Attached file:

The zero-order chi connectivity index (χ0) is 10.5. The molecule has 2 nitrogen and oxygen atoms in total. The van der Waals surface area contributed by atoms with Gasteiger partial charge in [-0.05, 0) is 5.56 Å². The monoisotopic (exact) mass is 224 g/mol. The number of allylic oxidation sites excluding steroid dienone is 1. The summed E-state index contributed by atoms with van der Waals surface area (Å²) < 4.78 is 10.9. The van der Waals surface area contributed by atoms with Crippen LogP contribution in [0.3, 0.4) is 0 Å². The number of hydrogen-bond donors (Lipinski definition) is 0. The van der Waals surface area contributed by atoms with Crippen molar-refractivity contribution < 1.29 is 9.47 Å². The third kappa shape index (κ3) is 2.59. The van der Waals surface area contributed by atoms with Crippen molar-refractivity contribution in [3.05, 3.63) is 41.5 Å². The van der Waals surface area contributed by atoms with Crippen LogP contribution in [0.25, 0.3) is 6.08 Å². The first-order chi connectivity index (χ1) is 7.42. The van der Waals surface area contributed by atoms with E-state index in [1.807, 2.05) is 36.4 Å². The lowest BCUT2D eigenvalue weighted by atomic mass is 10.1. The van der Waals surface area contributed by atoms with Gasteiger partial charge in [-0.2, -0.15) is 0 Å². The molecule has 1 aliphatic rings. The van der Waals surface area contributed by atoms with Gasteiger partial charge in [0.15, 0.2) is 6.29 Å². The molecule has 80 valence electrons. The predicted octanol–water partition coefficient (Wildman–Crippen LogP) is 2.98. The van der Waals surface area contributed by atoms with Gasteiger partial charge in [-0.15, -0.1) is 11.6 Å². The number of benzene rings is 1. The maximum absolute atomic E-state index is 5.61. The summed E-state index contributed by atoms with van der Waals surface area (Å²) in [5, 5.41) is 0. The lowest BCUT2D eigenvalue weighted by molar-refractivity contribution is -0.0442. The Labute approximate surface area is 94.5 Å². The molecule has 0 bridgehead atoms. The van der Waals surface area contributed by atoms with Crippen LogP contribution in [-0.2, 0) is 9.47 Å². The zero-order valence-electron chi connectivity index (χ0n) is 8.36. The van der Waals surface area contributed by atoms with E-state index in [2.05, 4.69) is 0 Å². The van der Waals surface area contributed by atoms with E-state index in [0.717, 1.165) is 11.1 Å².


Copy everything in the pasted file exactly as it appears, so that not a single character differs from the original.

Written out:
The zero-order chi connectivity index (χ0) is 10.5. The molecule has 2 nitrogen and oxygen atoms in total. The van der Waals surface area contributed by atoms with Gasteiger partial charge in [-0.05, 0) is 5.56 Å². The monoisotopic (exact) mass is 224 g/mol. The number of allylic oxidation sites excluding steroid dienone is 1. The summed E-state index contributed by atoms with van der Waals surface area (Å²) < 4.78 is 10.9. The van der Waals surface area contributed by atoms with Crippen LogP contribution in [0.3, 0.4) is 0 Å². The number of hydrogen-bond donors (Lipinski definition) is 0. The van der Waals surface area contributed by atoms with Crippen molar-refractivity contribution < 1.29 is 9.47 Å². The third kappa shape index (κ3) is 2.59. The van der Waals surface area contributed by atoms with Crippen molar-refractivity contribution in [3.05, 3.63) is 41.5 Å². The van der Waals surface area contributed by atoms with Crippen LogP contribution in [0.25, 0.3) is 6.08 Å². The first-order chi connectivity index (χ1) is 7.42. The van der Waals surface area contributed by atoms with E-state index in [1.807, 2.05) is 36.4 Å². The lowest BCUT2D eigenvalue weighted by atomic mass is 10.1. The van der Waals surface area contributed by atoms with Gasteiger partial charge in [-0.2, -0.15) is 0 Å². The molecule has 1 aliphatic rings. The van der Waals surface area contributed by atoms with Gasteiger partial charge in [0.15, 0.2) is 6.29 Å². The molecule has 80 valence electrons. The predicted octanol–water partition coefficient (Wildman–Crippen LogP) is 2.98. The van der Waals surface area contributed by atoms with Gasteiger partial charge in [-0.15, -0.1) is 11.6 Å². The number of benzene rings is 1. The maximum absolute atomic E-state index is 5.61. The summed E-state index contributed by atoms with van der Waals surface area (Å²) in [5, 5.41) is 0. The lowest BCUT2D eigenvalue weighted by molar-refractivity contribution is -0.0442. The Labute approximate surface area is 94.5 Å². The molecule has 0 bridgehead atoms. The van der Waals surface area contributed by atoms with Crippen LogP contribution in [-0.2, 0) is 9.47 Å². The zero-order valence-electron chi connectivity index (χ0n) is 8.36. The van der Waals surface area contributed by atoms with E-state index in [2.05, 4.69) is 0 Å². The van der Waals surface area contributed by atoms with E-state index in [0.717, 1.165) is 11.1 Å².